Operation Brock: new development for freight traffic in the Eurotunnel

These are times of upheaval in the United Kingdom’s commercial relationship with the EU. And in the midst of Brexit’s whirlwind of uncertainty, a new concept has emerged: Operation Brock has come into force as a contingency mechanism to regulate land transport between the United Kingdom and the EU. But what does it consist of exactly, and what might its consequences for logistics be?

What Operation Brock consists of

Last 28 October, Operation Brock, a series of measures to alleviate traffic on the M20 motorway that leads into the Eurotunnel, was implemented for the second time. Causes of disruption that could unleash Operation Brock range from collapsed traffic on the motorway or at the Port of Dover to adverse weather, and of course, the corridor’s uncertain performance with road traffic in the event of Brexit.

More than anything else, Operation Brock consists of establishing a reversible lane system toward London between sections 8 and 9 of the M20. Moreover, as long as this traffic alteration lasts, a speed limit of 50mph (~80km/h) is ordered, affecting both private vehicles and freight vehicles less than 7.5 tonnes.

Indeed, the brunt of the situation is borne by lorries weighing more than 7.5 tonnes travelling toward the port or Eurotunnel, which shall be sent via the coastal road under a speed limit of 30mph (~48km/h). Additionally, they may be blocked in the aforementioned section of the motorway and forced to wait until traffic regains its normal flow before they can leave.

These are merely measures in the initial phases of Operation Brock, which are the ones that have been implemented to date. Given that the Operation consists of a set of scalable measures depending on the gravity of the situation, additional detours and controls may arise in the future.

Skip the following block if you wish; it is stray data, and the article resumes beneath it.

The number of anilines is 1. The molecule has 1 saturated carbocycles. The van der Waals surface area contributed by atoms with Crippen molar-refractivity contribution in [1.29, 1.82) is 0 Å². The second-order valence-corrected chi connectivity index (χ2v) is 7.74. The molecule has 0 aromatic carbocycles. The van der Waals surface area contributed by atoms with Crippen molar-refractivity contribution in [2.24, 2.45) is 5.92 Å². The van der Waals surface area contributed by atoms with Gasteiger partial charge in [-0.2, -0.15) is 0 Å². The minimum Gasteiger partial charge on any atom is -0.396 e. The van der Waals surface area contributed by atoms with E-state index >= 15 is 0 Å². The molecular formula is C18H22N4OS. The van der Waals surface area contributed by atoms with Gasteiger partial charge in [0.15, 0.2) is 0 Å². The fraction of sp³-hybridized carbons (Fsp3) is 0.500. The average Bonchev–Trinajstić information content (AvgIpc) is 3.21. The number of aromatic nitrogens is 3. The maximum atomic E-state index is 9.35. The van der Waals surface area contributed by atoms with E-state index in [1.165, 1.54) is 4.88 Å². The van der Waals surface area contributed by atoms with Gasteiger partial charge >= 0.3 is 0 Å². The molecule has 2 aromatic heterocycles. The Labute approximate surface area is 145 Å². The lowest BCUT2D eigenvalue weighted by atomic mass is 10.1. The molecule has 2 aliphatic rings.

Operation Brock, insurance against Brexit

While British authorities have occasionally attempted to dissociate the ideas of Brexit and Operation Brock, there is little doubt that they go hand-in-hand. On one hand, it is true that Operation Brock is an update to Operation Stack, which was activated when sections of the M20 suffered disruptions in ferry traffic or in the tunnel.

However, everyone is aware that Operation Brock has its sights set on a hard Brexit, meaning sudden and with no commercial agreement. Such an event would put a great deal of pressure on this corridor for incoming and outgoing freight between the United Kingdom and Europe. In fact, the last tentative Brexit date in March 2019 was what led to Operation Brock’s activation for the first time.

How to tackle Operation Brock’s inconveniences

As this is a contingency measure, Operation Brock is designed precisely to prevent blockage on this important exchange route. However, the intervention may not be beneficial to everyone and lead to delays in freight transport, given the new speed limits and additional freight controls.

We must bear in mind that Operation Brock is activated with no prior notice and may impact plans and deadlines for any logistical operation. British authorities request that those who will be travelling this route find out whether Operation Brock is activated beforehand and secure all necessary documentation to avoid delays. In the event that papers are not in order, the lorries may be redirected to a parking area where they must wait until they obtain approval. Moreover, authorities inform that a greater period of time must be allocated to this transfer.

To reduce the impact if the protocol is suddenly activated, having a logistical operator like Bilogistik is important. We plan deadlines properly and can foresee complications that may arise if Operation Brock is implemented, whether to deal with Brexit itself or any other traffic jam on the road or at the Port of Dover.

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